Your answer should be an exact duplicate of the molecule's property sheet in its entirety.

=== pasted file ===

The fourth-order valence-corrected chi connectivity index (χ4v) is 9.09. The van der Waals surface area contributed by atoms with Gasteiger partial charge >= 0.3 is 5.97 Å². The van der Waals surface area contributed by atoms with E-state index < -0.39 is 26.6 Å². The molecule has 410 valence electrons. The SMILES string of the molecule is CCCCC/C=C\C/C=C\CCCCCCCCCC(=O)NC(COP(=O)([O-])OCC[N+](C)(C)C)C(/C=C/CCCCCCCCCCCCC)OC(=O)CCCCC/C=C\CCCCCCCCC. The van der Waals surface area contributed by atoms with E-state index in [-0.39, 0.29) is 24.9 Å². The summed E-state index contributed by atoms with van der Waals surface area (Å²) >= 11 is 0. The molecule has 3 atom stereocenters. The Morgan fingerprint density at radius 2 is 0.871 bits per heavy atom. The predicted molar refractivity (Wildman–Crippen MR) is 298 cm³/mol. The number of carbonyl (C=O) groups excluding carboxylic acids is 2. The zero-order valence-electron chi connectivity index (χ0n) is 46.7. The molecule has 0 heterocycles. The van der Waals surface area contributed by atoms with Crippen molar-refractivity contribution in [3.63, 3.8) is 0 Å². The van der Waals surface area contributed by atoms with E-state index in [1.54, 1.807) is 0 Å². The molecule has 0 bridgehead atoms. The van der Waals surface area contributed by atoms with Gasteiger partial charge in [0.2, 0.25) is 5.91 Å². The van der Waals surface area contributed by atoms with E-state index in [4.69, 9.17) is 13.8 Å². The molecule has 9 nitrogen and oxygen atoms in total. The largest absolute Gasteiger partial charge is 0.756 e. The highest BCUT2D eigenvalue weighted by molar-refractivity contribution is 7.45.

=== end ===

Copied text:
The fourth-order valence-corrected chi connectivity index (χ4v) is 9.09. The van der Waals surface area contributed by atoms with Gasteiger partial charge >= 0.3 is 5.97 Å². The van der Waals surface area contributed by atoms with E-state index < -0.39 is 26.6 Å². The molecule has 410 valence electrons. The SMILES string of the molecule is CCCCC/C=C\C/C=C\CCCCCCCCCC(=O)NC(COP(=O)([O-])OCC[N+](C)(C)C)C(/C=C/CCCCCCCCCCCCC)OC(=O)CCCCC/C=C\CCCCCCCCC. The van der Waals surface area contributed by atoms with E-state index in [-0.39, 0.29) is 24.9 Å². The summed E-state index contributed by atoms with van der Waals surface area (Å²) >= 11 is 0. The molecule has 3 atom stereocenters. The Morgan fingerprint density at radius 2 is 0.871 bits per heavy atom. The predicted molar refractivity (Wildman–Crippen MR) is 298 cm³/mol. The number of carbonyl (C=O) groups excluding carboxylic acids is 2. The zero-order valence-electron chi connectivity index (χ0n) is 46.7. The molecule has 0 heterocycles. The van der Waals surface area contributed by atoms with Crippen molar-refractivity contribution in [3.63, 3.8) is 0 Å². The van der Waals surface area contributed by atoms with E-state index in [1.54, 1.807) is 0 Å². The molecule has 0 bridgehead atoms. The van der Waals surface area contributed by atoms with Gasteiger partial charge in [0.2, 0.25) is 5.91 Å². The van der Waals surface area contributed by atoms with E-state index in [4.69, 9.17) is 13.8 Å². The molecule has 9 nitrogen and oxygen atoms in total. The largest absolute Gasteiger partial charge is 0.756 e. The highest BCUT2D eigenvalue weighted by molar-refractivity contribution is 7.45.